Transport connectivity projects including both roads and railways under the broad framework of the OBOR, therefore, provides critical opportunity for the development of China-Nepal-India economic corridor. Besides, this initiative would significantly contribute to developing technical capacity for infrastructure building both in Nepal and India. In the past two decades, China has made unprecedented progress in infrastructure technology; it is now a global leader in High-Speed Rail (HSR) technology and other engineering fronts. Before China embarked on HSR, only a handful of countries had monopoly over the technology. Consequently, it was costly and beyond the reach of developing countries.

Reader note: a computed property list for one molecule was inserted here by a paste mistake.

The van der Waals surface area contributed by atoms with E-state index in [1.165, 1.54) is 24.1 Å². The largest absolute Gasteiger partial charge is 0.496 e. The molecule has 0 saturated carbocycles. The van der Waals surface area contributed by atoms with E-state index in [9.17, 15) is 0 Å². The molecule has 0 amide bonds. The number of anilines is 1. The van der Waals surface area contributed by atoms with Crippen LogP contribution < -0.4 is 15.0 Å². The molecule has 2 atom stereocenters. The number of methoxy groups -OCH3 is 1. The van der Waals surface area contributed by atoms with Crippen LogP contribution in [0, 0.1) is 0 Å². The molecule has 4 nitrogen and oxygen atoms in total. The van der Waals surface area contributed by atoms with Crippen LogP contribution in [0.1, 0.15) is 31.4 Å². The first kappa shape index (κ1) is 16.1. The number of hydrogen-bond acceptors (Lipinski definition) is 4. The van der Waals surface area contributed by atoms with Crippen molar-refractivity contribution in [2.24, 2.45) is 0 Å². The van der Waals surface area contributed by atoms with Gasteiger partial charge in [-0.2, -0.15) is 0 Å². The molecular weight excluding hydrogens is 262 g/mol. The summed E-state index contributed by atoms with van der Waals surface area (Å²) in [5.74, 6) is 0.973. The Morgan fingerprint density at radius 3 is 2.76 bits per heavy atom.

After China made innovations and expanded her HSR network rapidly (to now 19,000 km), the market for HSR became competitive and the cost was reduced by around 40 percent, thereby making it possible for many developing countries to plan for HSR.
China is now perhaps in a unique situation of huge capital and capacity surplus for infrastructure building. Some developing countries have already reaped the benefits from this through a win-win partnership with China. Since Nepal and other South Asian countries are facing infrastructure bottlenecks, it would be a wise approach to utilize China’s capital and expertise to rapidly develop infrastructure and accelerate economic growth.